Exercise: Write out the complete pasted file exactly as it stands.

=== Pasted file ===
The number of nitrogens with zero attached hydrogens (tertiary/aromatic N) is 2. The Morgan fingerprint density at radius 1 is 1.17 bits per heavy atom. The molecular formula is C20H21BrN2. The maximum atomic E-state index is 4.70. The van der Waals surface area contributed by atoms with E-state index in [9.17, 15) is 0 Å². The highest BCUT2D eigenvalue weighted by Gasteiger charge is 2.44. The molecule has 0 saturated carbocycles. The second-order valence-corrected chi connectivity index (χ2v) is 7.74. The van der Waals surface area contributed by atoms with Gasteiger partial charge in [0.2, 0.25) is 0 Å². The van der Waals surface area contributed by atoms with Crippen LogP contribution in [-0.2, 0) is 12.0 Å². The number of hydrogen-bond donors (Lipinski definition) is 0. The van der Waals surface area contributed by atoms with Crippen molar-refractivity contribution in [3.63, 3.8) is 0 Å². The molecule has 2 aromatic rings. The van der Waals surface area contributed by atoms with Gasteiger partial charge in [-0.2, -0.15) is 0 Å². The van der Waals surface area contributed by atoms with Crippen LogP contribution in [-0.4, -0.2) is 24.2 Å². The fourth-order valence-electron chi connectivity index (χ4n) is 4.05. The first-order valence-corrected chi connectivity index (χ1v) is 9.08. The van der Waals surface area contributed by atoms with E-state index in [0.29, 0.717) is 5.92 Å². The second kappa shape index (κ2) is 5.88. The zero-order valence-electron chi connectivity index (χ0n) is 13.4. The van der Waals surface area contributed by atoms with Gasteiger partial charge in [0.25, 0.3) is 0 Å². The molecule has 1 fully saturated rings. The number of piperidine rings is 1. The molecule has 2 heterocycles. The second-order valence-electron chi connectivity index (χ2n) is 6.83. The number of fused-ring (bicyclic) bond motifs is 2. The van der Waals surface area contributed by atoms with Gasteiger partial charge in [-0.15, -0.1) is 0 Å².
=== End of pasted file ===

The number of nitrogens with zero attached hydrogens (tertiary/aromatic N) is 2. The Morgan fingerprint density at radius 1 is 1.17 bits per heavy atom. The molecular formula is C20H21BrN2. The maximum atomic E-state index is 4.70. The van der Waals surface area contributed by atoms with E-state index in [9.17, 15) is 0 Å². The highest BCUT2D eigenvalue weighted by Gasteiger charge is 2.44. The molecule has 0 saturated carbocycles. The second-order valence-corrected chi connectivity index (χ2v) is 7.74. The van der Waals surface area contributed by atoms with Gasteiger partial charge in [0.2, 0.25) is 0 Å². The van der Waals surface area contributed by atoms with Crippen LogP contribution in [-0.2, 0) is 12.0 Å². The number of hydrogen-bond donors (Lipinski definition) is 0. The van der Waals surface area contributed by atoms with Crippen molar-refractivity contribution in [3.63, 3.8) is 0 Å². The molecule has 2 aromatic rings. The van der Waals surface area contributed by atoms with Gasteiger partial charge in [-0.2, -0.15) is 0 Å². The van der Waals surface area contributed by atoms with Crippen LogP contribution in [-0.4, -0.2) is 24.2 Å². The fourth-order valence-electron chi connectivity index (χ4n) is 4.05. The first-order valence-corrected chi connectivity index (χ1v) is 9.08. The van der Waals surface area contributed by atoms with E-state index in [0.29, 0.717) is 5.92 Å². The second kappa shape index (κ2) is 5.88. The zero-order valence-electron chi connectivity index (χ0n) is 13.4. The van der Waals surface area contributed by atoms with Gasteiger partial charge in [0.25, 0.3) is 0 Å². The molecule has 1 fully saturated rings. The number of piperidine rings is 1. The molecule has 2 heterocycles. The second-order valence-electron chi connectivity index (χ2n) is 6.83. The number of fused-ring (bicyclic) bond motifs is 2. The van der Waals surface area contributed by atoms with Gasteiger partial charge in [-0.15, -0.1) is 0 Å².